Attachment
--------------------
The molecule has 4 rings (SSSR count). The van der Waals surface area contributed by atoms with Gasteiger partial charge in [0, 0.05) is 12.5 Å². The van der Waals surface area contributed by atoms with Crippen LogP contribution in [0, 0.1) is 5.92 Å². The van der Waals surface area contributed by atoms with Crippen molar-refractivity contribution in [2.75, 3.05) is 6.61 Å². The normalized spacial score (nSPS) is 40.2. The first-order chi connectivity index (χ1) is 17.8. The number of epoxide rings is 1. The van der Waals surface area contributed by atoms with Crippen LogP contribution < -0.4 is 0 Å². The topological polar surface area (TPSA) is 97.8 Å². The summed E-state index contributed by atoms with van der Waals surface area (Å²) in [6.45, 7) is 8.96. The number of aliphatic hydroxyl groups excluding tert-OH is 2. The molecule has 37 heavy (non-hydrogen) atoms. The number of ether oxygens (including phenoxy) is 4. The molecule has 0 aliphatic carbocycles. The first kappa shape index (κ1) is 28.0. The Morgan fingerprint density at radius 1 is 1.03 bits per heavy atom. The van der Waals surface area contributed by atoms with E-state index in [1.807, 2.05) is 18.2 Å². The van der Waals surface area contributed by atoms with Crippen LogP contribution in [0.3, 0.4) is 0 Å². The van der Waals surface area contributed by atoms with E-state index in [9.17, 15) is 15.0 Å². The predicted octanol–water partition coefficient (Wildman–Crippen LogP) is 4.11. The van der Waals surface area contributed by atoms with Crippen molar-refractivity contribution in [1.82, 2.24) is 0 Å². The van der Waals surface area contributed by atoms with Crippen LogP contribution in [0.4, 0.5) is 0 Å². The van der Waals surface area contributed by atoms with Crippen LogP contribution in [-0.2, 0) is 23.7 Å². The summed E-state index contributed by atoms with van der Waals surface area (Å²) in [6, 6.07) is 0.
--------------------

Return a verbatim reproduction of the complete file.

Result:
The molecule has 4 rings (SSSR count). The van der Waals surface area contributed by atoms with Gasteiger partial charge in [0, 0.05) is 12.5 Å². The van der Waals surface area contributed by atoms with Crippen LogP contribution in [0, 0.1) is 5.92 Å². The van der Waals surface area contributed by atoms with Crippen molar-refractivity contribution in [2.75, 3.05) is 6.61 Å². The normalized spacial score (nSPS) is 40.2. The first-order chi connectivity index (χ1) is 17.8. The number of epoxide rings is 1. The van der Waals surface area contributed by atoms with Crippen LogP contribution < -0.4 is 0 Å². The topological polar surface area (TPSA) is 97.8 Å². The summed E-state index contributed by atoms with van der Waals surface area (Å²) in [6.45, 7) is 8.96. The number of aliphatic hydroxyl groups excluding tert-OH is 2. The molecule has 37 heavy (non-hydrogen) atoms. The number of ether oxygens (including phenoxy) is 4. The molecule has 0 aliphatic carbocycles. The first kappa shape index (κ1) is 28.0. The Morgan fingerprint density at radius 1 is 1.03 bits per heavy atom. The van der Waals surface area contributed by atoms with E-state index in [1.807, 2.05) is 18.2 Å². The van der Waals surface area contributed by atoms with Crippen LogP contribution in [0.3, 0.4) is 0 Å². The van der Waals surface area contributed by atoms with E-state index in [9.17, 15) is 15.0 Å². The predicted octanol–water partition coefficient (Wildman–Crippen LogP) is 4.11. The van der Waals surface area contributed by atoms with Crippen molar-refractivity contribution in [1.82, 2.24) is 0 Å². The van der Waals surface area contributed by atoms with Crippen LogP contribution in [0.4, 0.5) is 0 Å². The van der Waals surface area contributed by atoms with Crippen LogP contribution in [-0.2, 0) is 23.7 Å². The summed E-state index contributed by atoms with van der Waals surface area (Å²) in [6, 6.07) is 0.